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Aboriginal Water-catchment Well at Lake Rowan

Bill Gammage notes that for aborigines, prior to whitemen, swamps were an important resource: They supplied fish, shellfish, birds, eggs, frogs, snakes, bulrush, reeds and nardoo, a staple harvested from wet alluvial soils for flour. 'Large lagoons full of fish or mussels form a greater attraction to the natives than a stream too shallow for large fish', Leichhardt noted. The Biggest Estate on Earth by Bill Gammage, p. 226

In 1977, a "Back To St James" celebration weekend was held. For this event an excellent history, St. James 1871 - 1977, was written about the first 100 years of St James which included many references to the nearby town of Lake Rowan. An early section says the original inhabitants and traditional owners of the area were the Kwat Kwat tribe and it tells of the views of an early European local that the large natural wetlands of Lake Rowan swamp constituted an important resource for the aborigines who lived nearby.

Blackfish abounded in the Boosey Creek ... with Murray cod in the deeper holes; Kangaroos and possums were in abundance ... there certainly was no shortage of brown snakes and goannas; while wild duck and other aquatic birds were in abundance. The late Mr Frank Walker spent a great deal of time fossicking around the Lake Rowan swamp area, and the presence of two very large "ovens" at the eastern extremity, and not far from where the creek enters the swamp seems to indicate that this part was frequented by the natives a great deal. ... The Swamp area must have been a hunter's dream for then the swamp itself was much deeper and held water for longer periods than today.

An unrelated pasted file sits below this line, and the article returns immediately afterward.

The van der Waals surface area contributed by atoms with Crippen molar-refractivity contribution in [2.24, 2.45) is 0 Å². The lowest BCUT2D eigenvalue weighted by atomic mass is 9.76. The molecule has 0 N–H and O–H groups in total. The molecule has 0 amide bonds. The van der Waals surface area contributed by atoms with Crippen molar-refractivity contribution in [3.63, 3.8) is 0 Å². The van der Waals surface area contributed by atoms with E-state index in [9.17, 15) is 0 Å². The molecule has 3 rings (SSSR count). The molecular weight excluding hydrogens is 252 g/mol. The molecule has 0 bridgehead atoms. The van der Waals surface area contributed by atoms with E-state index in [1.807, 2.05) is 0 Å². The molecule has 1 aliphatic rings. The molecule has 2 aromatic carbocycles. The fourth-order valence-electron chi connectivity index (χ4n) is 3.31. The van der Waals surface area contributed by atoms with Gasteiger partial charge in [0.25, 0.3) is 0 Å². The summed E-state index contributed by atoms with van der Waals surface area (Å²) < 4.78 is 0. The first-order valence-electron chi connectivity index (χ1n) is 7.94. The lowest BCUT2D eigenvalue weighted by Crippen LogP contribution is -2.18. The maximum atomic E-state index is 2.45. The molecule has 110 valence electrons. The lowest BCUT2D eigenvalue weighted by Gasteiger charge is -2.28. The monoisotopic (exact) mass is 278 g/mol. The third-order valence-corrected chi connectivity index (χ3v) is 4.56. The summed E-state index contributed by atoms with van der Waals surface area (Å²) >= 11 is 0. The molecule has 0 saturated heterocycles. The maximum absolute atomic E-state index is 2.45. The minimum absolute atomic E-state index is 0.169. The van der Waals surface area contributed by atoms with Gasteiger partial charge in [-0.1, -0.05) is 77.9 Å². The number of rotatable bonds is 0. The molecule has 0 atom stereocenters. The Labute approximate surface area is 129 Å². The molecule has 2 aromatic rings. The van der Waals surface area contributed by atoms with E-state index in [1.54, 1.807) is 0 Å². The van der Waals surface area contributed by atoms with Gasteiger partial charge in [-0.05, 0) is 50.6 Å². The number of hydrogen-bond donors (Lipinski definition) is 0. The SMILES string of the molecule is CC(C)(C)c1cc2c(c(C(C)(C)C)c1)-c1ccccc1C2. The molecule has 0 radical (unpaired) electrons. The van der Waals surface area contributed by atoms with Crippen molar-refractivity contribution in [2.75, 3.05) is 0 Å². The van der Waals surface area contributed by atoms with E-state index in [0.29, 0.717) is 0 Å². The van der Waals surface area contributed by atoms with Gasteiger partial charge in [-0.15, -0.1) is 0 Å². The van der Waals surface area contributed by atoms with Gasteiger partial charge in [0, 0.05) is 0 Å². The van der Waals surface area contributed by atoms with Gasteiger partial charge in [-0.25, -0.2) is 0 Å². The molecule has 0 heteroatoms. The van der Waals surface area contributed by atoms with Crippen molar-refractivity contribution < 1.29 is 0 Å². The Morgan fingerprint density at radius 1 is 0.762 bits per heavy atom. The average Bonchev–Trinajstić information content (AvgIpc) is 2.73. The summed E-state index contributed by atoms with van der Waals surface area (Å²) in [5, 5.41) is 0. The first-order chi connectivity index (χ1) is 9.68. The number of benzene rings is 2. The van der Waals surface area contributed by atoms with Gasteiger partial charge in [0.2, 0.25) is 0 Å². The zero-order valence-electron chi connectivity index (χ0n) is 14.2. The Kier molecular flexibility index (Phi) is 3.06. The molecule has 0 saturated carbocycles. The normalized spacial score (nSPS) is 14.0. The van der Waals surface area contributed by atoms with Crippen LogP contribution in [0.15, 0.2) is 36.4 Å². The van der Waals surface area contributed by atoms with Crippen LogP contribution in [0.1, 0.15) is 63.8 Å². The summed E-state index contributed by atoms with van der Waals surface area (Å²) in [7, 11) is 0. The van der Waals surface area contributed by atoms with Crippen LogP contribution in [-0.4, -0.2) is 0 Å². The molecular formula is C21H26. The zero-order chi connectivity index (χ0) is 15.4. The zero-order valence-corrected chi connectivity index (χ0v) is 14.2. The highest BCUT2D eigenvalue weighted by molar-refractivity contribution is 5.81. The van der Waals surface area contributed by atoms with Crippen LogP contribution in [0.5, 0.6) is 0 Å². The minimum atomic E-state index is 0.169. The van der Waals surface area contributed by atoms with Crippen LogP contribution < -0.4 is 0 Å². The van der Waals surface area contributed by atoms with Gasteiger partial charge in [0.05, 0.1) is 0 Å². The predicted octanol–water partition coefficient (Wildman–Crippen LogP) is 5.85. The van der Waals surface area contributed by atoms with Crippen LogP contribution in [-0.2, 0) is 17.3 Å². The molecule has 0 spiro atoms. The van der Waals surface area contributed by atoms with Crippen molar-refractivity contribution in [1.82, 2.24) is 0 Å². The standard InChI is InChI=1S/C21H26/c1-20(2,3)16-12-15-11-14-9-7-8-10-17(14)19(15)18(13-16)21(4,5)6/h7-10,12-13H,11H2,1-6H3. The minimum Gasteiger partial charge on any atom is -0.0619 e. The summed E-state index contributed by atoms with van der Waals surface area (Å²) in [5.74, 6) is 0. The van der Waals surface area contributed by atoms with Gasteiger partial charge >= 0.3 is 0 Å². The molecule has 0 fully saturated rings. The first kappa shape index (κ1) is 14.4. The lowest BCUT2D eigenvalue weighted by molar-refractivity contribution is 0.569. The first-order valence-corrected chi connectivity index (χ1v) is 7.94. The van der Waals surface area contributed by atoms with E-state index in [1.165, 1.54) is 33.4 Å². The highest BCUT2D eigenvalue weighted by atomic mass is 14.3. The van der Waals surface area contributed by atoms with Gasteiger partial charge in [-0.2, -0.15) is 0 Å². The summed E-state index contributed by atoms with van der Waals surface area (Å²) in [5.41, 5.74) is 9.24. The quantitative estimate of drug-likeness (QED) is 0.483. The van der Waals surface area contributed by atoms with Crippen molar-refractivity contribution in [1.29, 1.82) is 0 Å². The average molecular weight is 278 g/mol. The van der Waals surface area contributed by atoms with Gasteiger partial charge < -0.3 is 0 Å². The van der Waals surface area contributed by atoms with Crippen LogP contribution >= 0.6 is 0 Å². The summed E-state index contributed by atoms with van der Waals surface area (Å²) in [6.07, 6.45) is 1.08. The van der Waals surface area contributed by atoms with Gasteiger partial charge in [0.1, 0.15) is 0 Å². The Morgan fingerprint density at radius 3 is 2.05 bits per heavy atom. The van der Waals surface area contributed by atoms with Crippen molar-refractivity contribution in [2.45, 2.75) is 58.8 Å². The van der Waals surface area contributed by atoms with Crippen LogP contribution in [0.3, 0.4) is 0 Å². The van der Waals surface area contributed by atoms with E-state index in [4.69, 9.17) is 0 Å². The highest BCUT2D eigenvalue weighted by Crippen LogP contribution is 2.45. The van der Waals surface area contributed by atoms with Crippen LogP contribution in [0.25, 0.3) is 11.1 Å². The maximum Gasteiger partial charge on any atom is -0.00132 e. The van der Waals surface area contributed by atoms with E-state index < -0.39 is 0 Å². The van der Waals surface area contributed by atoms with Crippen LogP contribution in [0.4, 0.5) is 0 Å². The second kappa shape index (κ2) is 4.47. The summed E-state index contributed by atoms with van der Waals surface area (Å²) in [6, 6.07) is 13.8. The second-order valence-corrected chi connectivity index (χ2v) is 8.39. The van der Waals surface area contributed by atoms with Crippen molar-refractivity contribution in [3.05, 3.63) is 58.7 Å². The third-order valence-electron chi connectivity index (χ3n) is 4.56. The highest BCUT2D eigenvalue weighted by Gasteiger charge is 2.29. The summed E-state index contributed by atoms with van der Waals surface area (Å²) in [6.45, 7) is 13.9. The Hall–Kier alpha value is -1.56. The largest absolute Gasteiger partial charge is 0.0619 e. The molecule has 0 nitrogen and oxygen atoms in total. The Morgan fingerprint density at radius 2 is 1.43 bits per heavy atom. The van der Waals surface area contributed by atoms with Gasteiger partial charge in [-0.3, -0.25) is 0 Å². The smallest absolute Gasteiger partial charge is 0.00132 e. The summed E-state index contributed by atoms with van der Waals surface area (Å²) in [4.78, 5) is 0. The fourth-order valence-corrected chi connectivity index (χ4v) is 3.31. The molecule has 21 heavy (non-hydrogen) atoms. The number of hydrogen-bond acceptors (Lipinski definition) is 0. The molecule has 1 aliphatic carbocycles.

But in the wet seasons this probably wasn't an ideal camp site, and it is small wonder that strong indications exist a couple of miles north in the granite rises ... that aborigines frequented them a great deal. ... Here in two separate locations are "wells" or water catchments hewn out of the solid granite.
p. 5 & 6

In early April, 2018 a small group of intrepid explorers set out to re-discover these wells. Only the large well was found on this occasion. It was thought the other well could be hidden by a large tree which had fallen over nearby.

150 year old well.150 year old water-collection well in extensive sheet of granite.


Measuring the well's dimensions.In the photo, the webpage's author can be seen measuring the well's dimensions, in the large sheet of solid granite.


Close-up of aboriginal well.The surfaces of the granite rock are largely covered with moss or lichen, except for where water lays for an extended period. In the well this forms a sharp watermark at the maximum water level clearly showing the level when the well is full.


Four dimensions were measured:

On our visit the well was dry with a shallow layer of dirt over the bottom preventing an assessment of the shape of the bottom. However, all the hewn surfaces are quite smooth, so it is expected the bottom would be shallowly concave to allow the last drop of water to be scooped out.

The measured dimensions were:

Assuming the well is of a cylindrical shape, with the depth from the mouth, the holding capacity of the well is 255 litres, 28% greater than a modern 200 litre, or 44 gallon, drum!

How the well was fashioned and how long it took is unknown. Chipping granite with another hard stone would be difficult and slow. Fires could be lit in the hole to make the granite brittle, but again it would be a protracted process. However it was done it would have taken a very long time.

View of countryside south of well site.View from the well site looking south. In the distance there is a dark green line, which is Lake Rowan swamp. It looks a long way away in the photo, but it's only about 10 km distant. Behind Lake Rowan swamp, in the distance, is Alexanders Hill where, on the right side, was the Gilbert farm, Frogs Hollow, where Ursula and Jack grew up before the family moved to Tolmie.


Robert Dorning, April 20 2018

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